HUNDREDS of Glasgow school pupils attended a screening of climate change documentary '2040' to mark the opening of the seventh Into Film Festival.

Cited as the first film aimed at young audiences to offer a hopeful response to eco-anxiety, 2040 is part of the Festival’s environmentally-themed screenings and events throughout the Festival and is supported by UNICEF.

The film, which made its debut this morning at the Glasgow Film Theatre, explores what the future could look like by the year 2040 if humans embraced the best solutions available to improve our planet and shifted them rapidly into the mainstream.

More than 370 school pupils comprised of today's audience, from 6 Glasgow primary schools and 2 secondary schools such as St. Joseph's and St. Bridget's.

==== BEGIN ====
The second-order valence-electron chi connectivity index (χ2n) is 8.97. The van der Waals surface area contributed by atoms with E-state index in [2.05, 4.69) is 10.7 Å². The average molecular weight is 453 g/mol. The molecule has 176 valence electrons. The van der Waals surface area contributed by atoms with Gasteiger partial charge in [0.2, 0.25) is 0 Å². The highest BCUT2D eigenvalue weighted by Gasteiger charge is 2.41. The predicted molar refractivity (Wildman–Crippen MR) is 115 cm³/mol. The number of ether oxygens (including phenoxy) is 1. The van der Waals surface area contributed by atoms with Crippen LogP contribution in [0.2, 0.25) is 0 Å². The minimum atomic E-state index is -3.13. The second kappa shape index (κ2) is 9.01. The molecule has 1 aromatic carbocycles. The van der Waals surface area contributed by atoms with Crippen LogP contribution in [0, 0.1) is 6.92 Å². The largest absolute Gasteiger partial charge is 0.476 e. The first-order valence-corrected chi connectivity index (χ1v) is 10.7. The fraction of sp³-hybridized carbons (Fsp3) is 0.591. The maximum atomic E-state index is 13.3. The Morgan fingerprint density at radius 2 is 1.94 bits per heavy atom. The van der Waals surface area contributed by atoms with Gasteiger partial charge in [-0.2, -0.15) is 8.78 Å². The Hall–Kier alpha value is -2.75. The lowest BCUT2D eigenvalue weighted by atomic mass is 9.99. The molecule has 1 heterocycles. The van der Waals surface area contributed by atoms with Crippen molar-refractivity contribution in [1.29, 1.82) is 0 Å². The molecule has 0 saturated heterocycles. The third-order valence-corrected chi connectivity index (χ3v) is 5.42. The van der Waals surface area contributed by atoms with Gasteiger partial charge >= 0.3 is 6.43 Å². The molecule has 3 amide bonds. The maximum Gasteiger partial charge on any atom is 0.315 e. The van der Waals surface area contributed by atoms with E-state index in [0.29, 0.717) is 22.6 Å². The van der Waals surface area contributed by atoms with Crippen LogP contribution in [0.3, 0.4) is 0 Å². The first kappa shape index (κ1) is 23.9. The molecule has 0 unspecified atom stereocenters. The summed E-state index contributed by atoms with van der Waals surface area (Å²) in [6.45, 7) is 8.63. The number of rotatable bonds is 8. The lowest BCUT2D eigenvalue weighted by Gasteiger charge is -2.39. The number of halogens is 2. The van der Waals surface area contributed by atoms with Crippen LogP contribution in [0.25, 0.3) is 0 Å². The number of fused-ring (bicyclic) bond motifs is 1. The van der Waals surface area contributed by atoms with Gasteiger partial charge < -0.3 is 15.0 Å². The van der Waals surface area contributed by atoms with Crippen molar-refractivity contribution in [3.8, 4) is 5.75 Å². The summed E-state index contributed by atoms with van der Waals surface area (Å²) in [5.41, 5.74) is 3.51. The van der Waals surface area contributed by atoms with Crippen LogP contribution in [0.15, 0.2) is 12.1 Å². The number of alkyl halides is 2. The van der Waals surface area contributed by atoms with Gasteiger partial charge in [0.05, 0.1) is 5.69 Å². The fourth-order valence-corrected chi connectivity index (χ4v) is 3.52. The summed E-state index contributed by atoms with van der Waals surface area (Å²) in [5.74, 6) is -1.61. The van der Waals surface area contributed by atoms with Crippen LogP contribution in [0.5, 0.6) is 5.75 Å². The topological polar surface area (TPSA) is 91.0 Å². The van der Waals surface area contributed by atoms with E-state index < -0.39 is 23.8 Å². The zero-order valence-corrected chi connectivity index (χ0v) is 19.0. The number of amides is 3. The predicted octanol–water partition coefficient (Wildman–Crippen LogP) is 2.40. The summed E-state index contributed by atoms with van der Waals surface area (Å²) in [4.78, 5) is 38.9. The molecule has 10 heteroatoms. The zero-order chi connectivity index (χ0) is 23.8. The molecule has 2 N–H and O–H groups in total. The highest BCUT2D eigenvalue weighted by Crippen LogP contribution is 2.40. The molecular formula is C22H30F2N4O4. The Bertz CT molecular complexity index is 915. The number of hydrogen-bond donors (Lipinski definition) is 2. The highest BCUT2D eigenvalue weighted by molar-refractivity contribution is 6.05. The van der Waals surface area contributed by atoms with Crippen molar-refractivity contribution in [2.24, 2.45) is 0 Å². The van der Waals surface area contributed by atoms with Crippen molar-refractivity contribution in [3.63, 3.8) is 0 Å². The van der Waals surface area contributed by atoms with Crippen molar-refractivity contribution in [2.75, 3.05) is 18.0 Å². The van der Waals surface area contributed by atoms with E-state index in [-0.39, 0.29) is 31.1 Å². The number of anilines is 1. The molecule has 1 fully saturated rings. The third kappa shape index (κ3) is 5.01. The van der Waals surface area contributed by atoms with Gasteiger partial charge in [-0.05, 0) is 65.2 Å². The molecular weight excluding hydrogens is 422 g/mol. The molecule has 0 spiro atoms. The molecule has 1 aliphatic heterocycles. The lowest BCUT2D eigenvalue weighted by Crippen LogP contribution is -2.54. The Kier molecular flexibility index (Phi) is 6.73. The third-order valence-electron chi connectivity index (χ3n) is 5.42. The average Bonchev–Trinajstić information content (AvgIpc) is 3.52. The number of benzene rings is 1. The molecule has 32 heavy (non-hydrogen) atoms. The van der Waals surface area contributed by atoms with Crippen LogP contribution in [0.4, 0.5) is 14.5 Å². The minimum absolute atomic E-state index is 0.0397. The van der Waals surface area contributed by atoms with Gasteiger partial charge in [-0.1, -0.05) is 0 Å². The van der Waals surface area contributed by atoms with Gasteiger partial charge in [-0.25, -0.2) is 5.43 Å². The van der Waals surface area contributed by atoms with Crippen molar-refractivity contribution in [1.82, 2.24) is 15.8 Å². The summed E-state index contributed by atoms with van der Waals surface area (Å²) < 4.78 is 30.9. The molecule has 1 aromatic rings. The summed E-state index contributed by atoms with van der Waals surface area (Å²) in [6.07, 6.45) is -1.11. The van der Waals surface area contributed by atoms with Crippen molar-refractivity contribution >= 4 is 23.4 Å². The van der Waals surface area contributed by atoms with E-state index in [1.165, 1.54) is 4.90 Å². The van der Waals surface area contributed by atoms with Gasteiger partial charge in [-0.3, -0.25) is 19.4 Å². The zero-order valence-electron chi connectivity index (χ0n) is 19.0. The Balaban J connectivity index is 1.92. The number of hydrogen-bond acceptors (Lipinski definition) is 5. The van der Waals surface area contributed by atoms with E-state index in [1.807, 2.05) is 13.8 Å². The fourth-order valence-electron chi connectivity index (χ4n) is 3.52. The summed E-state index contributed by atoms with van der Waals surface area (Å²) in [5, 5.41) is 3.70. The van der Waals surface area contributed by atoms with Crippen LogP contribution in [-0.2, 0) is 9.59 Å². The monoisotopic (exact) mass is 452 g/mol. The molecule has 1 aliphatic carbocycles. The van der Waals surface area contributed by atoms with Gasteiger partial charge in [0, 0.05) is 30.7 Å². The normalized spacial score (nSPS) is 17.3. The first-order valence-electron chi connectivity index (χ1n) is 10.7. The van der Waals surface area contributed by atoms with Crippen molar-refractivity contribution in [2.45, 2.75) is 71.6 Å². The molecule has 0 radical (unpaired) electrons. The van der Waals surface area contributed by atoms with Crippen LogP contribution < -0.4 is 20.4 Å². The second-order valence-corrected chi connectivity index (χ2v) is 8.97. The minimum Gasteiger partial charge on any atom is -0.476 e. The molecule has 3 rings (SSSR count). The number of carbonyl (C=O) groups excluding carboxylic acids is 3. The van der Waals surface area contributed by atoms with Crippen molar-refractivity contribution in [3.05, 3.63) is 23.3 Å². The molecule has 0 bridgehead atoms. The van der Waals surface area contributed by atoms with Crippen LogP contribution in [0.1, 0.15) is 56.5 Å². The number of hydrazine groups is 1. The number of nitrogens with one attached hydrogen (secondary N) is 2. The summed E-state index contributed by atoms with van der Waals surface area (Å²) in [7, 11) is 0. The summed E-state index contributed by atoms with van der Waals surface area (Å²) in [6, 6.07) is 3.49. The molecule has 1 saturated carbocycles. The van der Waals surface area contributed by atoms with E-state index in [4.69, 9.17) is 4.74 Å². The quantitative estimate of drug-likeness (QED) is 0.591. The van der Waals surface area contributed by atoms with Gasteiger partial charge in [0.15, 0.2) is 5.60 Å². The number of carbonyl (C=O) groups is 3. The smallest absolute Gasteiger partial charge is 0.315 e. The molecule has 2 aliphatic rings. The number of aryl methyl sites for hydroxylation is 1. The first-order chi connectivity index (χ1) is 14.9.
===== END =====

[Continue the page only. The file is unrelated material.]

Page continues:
The pupils were encouraged to watch the film whilst bearing in mind the age they would be in 2040.

Kirsty Gallacher, Into Film Programme Delivery Manager, Scotland, said:

“Film is a powerful tool for learning and engagement. It’s rich in curriculum from story to screen and everything in between.

"It was very important for us to include young people, as activists like Greta Thunberg have shown us that they do have a voice and it should be heard.

"In 2040 especially, we wanted to show to the school pupils that despite the climate emergency there is still hope for our, and their, futures."

“There are still some tickets available and I would encourage teachers across Scotland to take a look at our programme to find out what’s on near them.”

Into Film Festival comprises eight strands: Mental Wellbeing and Identity, Language and Creativity, The Natural World, Exploring History, Debate, Fantasy and Adventure, Rebellion and Musicals.